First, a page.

Updated 4:45 am, Monday, October 9, 2017
Several massive wildfires were burning out of control in Napa and Sonoma counties early Monday morning, forcing the evacuation of neighborhoods and at least one Wine Country resort and the shutdown of major roadways as firefighters sought to halt the advance of infernos driven by powerful winds.
There was no immediate information on damage and injuries — nor an explanation for the sheer number of fires — but structures including homes were burning in both counties, according to authorities and witnesses.
The series of fires began to ignite late Sunday and multiplied as the night went on, impacting four counties. In Mendocino County, authorities evacuated communities near Redwood Valley and Willits. And in Marin County, officials said just after 3 a.m. that a grass fire had closed Highway 37 between Highway 121 and Lakeville Highway.
All over the region, flames raced across fields and freeways and skies filled with embers and ash. The National Weather Service said the blazes, which caused power outages and blanketed much of the Bay Area in smoke, were fanned by strong and dry northeast winds.
In Napa County, the Atlas Fire broke out near Atlas Peak Road and blackened hundreds of acres in a famed wine-growing area northeast of the city of Napa and the Silverado Trail. A second Napa County blaze to the northwest, near Calistoga, forced residents to flee their homes as well.
Evacuation centers were set up at the Napa County Fairgrounds at 1435 North Oak St. in Calistoga and CrossWalk Community Church at 2590 First St. in Napa.
In the Kenwood area, east of Santa Rosa, evacuations were ordered along Porter Creek, Petrified Forest, Franz Valley and Mountain Home Ranch roads.
In northern Santa Rosa, evacuations were ordered for residents and businesses in the Skyfarm Drive, Fountaingrove Parkway and Montecito Heights areas east of Highway 101, according to the Police Department.
Just after 2 a.m., though, Santa Rosa police reported the fire had jumped Highway 101 and “ignited structures” west of the freeway near a Kohl’s department store on Hopper Avenue. Evacuations were then ordered for that area.
“This is a life threatening event,” officials said. “Leave immediately.”
Among those who left the Hopper Avenue area were 11 members of the Flores family, who woke up and piled into two vehicles with four dogs after being jolted awake by neighbors. They said the air was thick with smoke and the wind was blowing so hard that trash bins toppled over.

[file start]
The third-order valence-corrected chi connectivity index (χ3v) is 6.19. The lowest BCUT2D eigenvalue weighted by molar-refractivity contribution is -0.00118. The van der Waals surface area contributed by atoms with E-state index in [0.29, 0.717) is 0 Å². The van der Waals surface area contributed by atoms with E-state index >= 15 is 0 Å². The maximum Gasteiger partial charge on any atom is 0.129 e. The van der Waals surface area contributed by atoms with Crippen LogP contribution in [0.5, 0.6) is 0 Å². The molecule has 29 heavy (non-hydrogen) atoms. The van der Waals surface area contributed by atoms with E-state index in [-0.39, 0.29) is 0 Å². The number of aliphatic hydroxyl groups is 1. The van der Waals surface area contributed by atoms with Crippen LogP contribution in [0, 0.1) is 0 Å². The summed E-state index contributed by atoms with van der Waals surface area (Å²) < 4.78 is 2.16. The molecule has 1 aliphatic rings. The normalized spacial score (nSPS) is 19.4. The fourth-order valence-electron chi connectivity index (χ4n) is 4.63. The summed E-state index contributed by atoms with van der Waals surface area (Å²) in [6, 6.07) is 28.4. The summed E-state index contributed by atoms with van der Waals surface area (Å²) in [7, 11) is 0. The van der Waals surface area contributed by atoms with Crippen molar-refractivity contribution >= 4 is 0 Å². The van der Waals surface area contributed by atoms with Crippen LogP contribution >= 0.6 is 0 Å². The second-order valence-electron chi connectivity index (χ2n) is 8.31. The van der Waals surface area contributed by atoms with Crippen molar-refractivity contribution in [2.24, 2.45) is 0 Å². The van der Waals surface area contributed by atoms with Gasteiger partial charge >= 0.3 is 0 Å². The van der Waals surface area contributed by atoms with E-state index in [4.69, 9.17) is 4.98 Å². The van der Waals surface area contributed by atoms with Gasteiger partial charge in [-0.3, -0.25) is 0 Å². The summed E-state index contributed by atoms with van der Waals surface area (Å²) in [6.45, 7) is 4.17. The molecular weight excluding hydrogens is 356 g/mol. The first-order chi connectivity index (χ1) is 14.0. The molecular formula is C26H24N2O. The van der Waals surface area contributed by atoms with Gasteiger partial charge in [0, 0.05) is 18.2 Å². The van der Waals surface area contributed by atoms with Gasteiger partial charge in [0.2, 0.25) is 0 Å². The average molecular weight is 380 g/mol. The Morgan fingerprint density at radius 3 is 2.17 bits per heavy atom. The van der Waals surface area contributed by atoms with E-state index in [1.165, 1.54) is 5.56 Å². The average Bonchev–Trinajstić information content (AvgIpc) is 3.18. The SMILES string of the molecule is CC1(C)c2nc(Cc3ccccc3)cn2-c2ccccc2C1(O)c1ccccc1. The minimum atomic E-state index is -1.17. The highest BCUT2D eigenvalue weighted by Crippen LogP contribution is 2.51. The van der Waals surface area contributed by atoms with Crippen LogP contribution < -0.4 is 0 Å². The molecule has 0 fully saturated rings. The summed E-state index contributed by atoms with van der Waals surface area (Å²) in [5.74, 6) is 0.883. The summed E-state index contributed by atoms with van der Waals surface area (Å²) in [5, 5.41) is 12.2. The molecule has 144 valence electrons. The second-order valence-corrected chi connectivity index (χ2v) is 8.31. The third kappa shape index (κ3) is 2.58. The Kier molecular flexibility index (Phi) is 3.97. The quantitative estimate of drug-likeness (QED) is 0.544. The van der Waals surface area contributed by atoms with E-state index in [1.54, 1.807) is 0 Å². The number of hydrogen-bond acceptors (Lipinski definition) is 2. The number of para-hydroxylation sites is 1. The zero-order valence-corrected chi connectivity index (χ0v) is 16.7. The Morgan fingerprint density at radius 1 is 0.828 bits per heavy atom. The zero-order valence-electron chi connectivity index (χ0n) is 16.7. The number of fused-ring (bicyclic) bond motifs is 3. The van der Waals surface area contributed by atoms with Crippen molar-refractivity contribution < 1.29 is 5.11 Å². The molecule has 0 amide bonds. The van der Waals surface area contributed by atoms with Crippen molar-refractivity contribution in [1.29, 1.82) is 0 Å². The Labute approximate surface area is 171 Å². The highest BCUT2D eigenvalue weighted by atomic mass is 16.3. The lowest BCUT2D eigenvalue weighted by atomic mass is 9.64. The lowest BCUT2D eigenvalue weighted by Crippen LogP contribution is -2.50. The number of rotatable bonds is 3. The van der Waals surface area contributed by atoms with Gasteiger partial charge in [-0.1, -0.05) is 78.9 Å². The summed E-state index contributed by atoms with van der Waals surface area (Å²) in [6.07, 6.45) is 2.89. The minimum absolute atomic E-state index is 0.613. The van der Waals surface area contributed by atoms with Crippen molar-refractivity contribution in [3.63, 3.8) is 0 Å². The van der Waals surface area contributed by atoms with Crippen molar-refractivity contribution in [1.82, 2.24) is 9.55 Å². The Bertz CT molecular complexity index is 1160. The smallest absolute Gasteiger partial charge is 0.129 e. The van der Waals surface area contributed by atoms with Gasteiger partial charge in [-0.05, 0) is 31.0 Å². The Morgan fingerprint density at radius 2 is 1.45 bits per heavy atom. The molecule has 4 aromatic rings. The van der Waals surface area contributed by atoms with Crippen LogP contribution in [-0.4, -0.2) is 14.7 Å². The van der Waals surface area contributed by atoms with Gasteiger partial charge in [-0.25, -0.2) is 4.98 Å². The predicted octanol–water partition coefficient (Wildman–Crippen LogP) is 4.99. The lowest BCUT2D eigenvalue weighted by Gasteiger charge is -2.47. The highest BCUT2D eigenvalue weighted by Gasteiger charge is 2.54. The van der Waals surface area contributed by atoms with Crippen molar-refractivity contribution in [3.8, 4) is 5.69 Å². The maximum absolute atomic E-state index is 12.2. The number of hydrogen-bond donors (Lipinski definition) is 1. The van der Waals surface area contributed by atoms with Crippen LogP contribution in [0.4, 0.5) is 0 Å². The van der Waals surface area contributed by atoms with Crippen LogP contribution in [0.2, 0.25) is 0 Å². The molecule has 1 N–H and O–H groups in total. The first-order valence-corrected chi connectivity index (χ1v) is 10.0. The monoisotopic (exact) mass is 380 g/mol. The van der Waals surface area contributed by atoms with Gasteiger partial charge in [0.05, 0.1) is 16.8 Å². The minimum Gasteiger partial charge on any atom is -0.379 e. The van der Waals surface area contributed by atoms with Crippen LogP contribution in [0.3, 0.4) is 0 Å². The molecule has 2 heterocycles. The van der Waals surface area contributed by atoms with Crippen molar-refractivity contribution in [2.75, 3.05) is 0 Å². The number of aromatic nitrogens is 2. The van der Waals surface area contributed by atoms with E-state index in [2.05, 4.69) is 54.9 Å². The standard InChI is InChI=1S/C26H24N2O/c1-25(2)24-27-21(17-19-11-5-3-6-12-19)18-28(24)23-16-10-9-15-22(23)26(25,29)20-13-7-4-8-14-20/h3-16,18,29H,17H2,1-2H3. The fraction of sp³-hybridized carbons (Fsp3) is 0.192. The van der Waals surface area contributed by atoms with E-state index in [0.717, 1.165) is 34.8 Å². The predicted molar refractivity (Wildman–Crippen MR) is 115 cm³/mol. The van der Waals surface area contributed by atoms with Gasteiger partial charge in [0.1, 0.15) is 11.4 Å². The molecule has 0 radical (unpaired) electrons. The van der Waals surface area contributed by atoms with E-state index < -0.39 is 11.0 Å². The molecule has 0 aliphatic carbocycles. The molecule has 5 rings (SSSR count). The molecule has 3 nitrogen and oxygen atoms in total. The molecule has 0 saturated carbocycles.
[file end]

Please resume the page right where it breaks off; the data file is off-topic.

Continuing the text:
“We couldn’t really see anything,” said Bradley Flores, 15. “We just got our dogs and got into the car and left. The wind was so bad our car was shaking.”
He spoke from the parking lot of a Chevron gas station in Petaluma. The lot was full of evacuees who were fueling up, buying water and talking on cell phones.
Santa Rosa evacuees were directed to the Finley Community Center in that city, and when it filled up, were steered to Santa Rosa’s Veteran’s Memorial Building at 1351 Maple Ave. or the Petaluma Community Center at 320 North McDowell Ave.
In Napa County, guests of the Silverado Resort and Spa on Atlas Peak Road said they had been evacuated in a rush as flames approached. The resort had hosted the Safeway Open, a PGA Tour event, which ended Sunday.
“We were sleeping, but we kept smelling smoke,” said Chris Thomas, 42, of Kirkland, Wash., who arrived in the Napa Valley late Sunday with his wife, Marissa Schneider, for a wine-tasting trip.
They saw a firetruck pass, then were ordered to leave by loudspeaker. The power went out. Then things went downhill fast.
“It was surreal,” Thomas said. “When I started loading stuff into the car it was a hell-storm of smoke and ash. There were 30 to 40 mph winds. I couldn’t even breathe, so I ran back to the unit to get Marissa. It was so smoky I went to the wrong unit.
“When I found her I said, ‘Forget it, let’s just go.’ It went from being an annoying evacuation to something really scary.”
Schneider said, “Debris was gusting around. The flames were about 100 feet from our door. It was scary.”
They drove to downtown Napa and found a hotel room, though they were wary of being evacuated again.
On Highway 121 between Sonoma and Napa, flames chewed up vegetation on both sides of the road, shooting embers as a stream of people fled the area. Some drivers pulled over to the side of the road at safe spots, looking back at the fires. Police and firefighters tried to keep people moving.
The Napa County Sheriff’s Office said all residents from Atlas Peak Road east to Circle Oaks near Highway 121 were evacuated. Earlier, officials evacuated Soda Canyon residents. The Sheriff’s Office said evacuations were also ordered near Calistoga, from Knights Valley to Tubbs Lane, because of the other blaze.
In Sonoma County, authorities were responding to other wind-driven fires. The Sheriff’s Office said fires had broken out at Mark West Springs and Riebli roads in Santa Rosa, at Shiloh and Conde roads in Windsor and at Highway 116 and Fredericks Road in Sebastopol.
“The strong winds are making these fires difficult,” the Sheriff’s Office said.
Officials said Sonoma County emergency dispatchers were being “overwhelmed by 911 calls” from residents smelling smoke, adding, “Please only call 911 if you see actual unattended flames.”
Authorities in Marin and San Francisco counties made the same plea, asking residents who smell smoke not to call 911 unless they see flames.
Peter Fimrite, Jill Tucker and Demian Bulwa are San Francisco Chronicle staff writers. Email: firstname.lastname@example.org, email@example.com, firstname.lastname@example.org Twitter @pfimrite @jilltucker @demianbulwa